That said, I will admit that there have been a few ingenious entrepreneurs who had a matching algorithm that had mystery and no data yet appeared to be fairly valid and valuable.
Broad Value and Appeal
My guess is that if I discussed this with fellow computer scientists, they would argue that many of the ideas I'm calling a matching algorithm really are not strictly a matching algorithm. While strictly speaking that's true, I think it's misses the broad value and appeal that this kind of algorithm provides. Whether or not it's truly a matching algorithm, they have broad value and appeal because they apply anywhere that there's a fairly large sets of options, complexity to those options, and friction in reducing the set and dealing with the complexity.
This is why there are so many "eHarmony of" companies.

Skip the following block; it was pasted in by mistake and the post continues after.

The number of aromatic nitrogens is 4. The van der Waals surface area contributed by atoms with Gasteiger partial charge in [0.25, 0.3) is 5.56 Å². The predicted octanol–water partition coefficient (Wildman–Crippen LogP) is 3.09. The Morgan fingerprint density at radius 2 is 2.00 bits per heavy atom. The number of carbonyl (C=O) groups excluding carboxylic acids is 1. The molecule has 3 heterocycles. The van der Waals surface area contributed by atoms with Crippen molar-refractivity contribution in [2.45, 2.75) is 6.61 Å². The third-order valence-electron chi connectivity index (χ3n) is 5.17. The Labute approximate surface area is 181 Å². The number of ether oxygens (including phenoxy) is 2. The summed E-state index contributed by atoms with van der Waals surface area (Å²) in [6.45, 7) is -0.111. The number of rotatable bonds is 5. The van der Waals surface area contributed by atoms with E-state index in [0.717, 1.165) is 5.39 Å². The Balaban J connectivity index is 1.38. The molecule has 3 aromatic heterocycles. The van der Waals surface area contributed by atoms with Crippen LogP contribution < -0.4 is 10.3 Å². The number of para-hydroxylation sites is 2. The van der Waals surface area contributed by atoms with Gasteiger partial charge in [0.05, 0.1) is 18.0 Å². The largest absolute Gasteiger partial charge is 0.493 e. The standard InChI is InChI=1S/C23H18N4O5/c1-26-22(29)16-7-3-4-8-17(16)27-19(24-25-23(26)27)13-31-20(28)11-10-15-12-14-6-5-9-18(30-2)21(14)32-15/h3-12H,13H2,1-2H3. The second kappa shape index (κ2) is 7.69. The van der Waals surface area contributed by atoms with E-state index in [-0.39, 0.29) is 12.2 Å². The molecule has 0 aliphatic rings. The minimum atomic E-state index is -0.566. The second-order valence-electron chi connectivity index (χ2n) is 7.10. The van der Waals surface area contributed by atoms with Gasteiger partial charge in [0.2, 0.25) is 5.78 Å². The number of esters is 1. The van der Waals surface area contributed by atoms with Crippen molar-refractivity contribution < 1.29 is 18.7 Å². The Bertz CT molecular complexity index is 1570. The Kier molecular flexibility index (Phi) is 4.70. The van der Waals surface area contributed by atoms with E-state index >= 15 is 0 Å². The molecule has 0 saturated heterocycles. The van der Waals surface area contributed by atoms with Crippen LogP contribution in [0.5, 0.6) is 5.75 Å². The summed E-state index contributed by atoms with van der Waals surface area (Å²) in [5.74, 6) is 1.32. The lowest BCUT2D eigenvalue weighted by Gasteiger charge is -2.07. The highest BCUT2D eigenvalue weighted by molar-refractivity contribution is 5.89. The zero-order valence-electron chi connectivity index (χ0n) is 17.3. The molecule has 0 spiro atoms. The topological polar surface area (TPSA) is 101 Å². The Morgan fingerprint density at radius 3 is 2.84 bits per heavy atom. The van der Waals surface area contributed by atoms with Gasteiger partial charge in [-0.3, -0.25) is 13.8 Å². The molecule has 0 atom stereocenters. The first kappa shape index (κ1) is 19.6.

And I actually think this is going to grow significantly!
If you think about what's going on with the web, we've reached a point where everyone and everything is connected, it's represented online, it's creating content. The numbers are growing rapidly. The amount of data we have about it is growing rapidly. Our choices are growing.
Yet most of us are much happier with fewer choices. Actually, that's not strictly accurate. We are happier with a smaller list of well vetted, reasonable choices.
A matching algorithm is at the heart of how you deal with scale and complexity.
It comes up all the time.
- Who should I meet here in Los Angeles professionally that will be an interesting conversation and a potentially valuable contact?
- What entrepreneurs / startup companies would benefit from talking to me?
- Who should read my blog? Who's blog should I read?
And, again, while the line is fuzzy, this also all relates to issues like social filtering and Curator Editor Research Opportunities on eLearning Learning. The challenge is how you can help a consumer make sense of a large complex space. This is only going to get more interesting.
And, because of the web, there are all kinds of new sources of the data that a matching algorithm can use.